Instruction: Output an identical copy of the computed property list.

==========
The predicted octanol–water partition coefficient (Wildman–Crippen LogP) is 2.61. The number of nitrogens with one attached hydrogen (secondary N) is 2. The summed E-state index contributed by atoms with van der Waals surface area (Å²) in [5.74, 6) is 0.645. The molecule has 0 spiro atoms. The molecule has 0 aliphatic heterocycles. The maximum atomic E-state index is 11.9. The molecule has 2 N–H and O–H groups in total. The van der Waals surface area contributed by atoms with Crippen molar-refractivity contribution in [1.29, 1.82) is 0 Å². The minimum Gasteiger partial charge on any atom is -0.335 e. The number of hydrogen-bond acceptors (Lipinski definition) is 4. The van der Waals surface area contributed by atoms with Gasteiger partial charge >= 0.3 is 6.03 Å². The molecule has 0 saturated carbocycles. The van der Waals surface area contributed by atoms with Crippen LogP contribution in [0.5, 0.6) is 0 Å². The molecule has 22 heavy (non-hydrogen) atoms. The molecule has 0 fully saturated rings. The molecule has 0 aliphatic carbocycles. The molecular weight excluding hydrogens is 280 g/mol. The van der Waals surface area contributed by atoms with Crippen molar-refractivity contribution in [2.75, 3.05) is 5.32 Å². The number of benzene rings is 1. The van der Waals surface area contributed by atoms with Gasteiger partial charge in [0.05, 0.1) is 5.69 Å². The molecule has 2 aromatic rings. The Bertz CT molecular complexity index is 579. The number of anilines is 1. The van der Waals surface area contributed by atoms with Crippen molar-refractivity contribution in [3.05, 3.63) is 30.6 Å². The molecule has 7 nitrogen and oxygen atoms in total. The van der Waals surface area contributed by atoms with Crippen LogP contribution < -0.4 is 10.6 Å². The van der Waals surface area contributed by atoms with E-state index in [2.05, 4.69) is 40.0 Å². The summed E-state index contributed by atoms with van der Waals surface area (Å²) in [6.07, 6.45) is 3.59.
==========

The predicted octanol–water partition coefficient (Wildman–Crippen LogP) is 2.61. The number of nitrogens with one attached hydrogen (secondary N) is 2. The summed E-state index contributed by atoms with van der Waals surface area (Å²) in [5.74, 6) is 0.645. The molecule has 0 spiro atoms. The molecule has 0 aliphatic heterocycles. The maximum atomic E-state index is 11.9. The molecule has 2 N–H and O–H groups in total. The van der Waals surface area contributed by atoms with Crippen molar-refractivity contribution in [1.29, 1.82) is 0 Å². The minimum Gasteiger partial charge on any atom is -0.335 e. The number of hydrogen-bond acceptors (Lipinski definition) is 4. The van der Waals surface area contributed by atoms with Gasteiger partial charge >= 0.3 is 6.03 Å². The molecule has 0 saturated carbocycles. The van der Waals surface area contributed by atoms with Crippen LogP contribution in [0.5, 0.6) is 0 Å². The molecule has 22 heavy (non-hydrogen) atoms. The molecule has 0 fully saturated rings. The molecule has 0 aliphatic carbocycles. The molecular weight excluding hydrogens is 280 g/mol. The van der Waals surface area contributed by atoms with Crippen molar-refractivity contribution in [2.75, 3.05) is 5.32 Å². The number of benzene rings is 1. The van der Waals surface area contributed by atoms with Gasteiger partial charge in [0.05, 0.1) is 5.69 Å². The molecule has 2 aromatic rings. The Bertz CT molecular complexity index is 579. The number of anilines is 1. The van der Waals surface area contributed by atoms with Crippen molar-refractivity contribution in [3.05, 3.63) is 30.6 Å². The molecule has 7 nitrogen and oxygen atoms in total. The van der Waals surface area contributed by atoms with Crippen LogP contribution < -0.4 is 10.6 Å². The van der Waals surface area contributed by atoms with E-state index in [2.05, 4.69) is 40.0 Å². The summed E-state index contributed by atoms with van der Waals surface area (Å²) in [6.07, 6.45) is 3.59.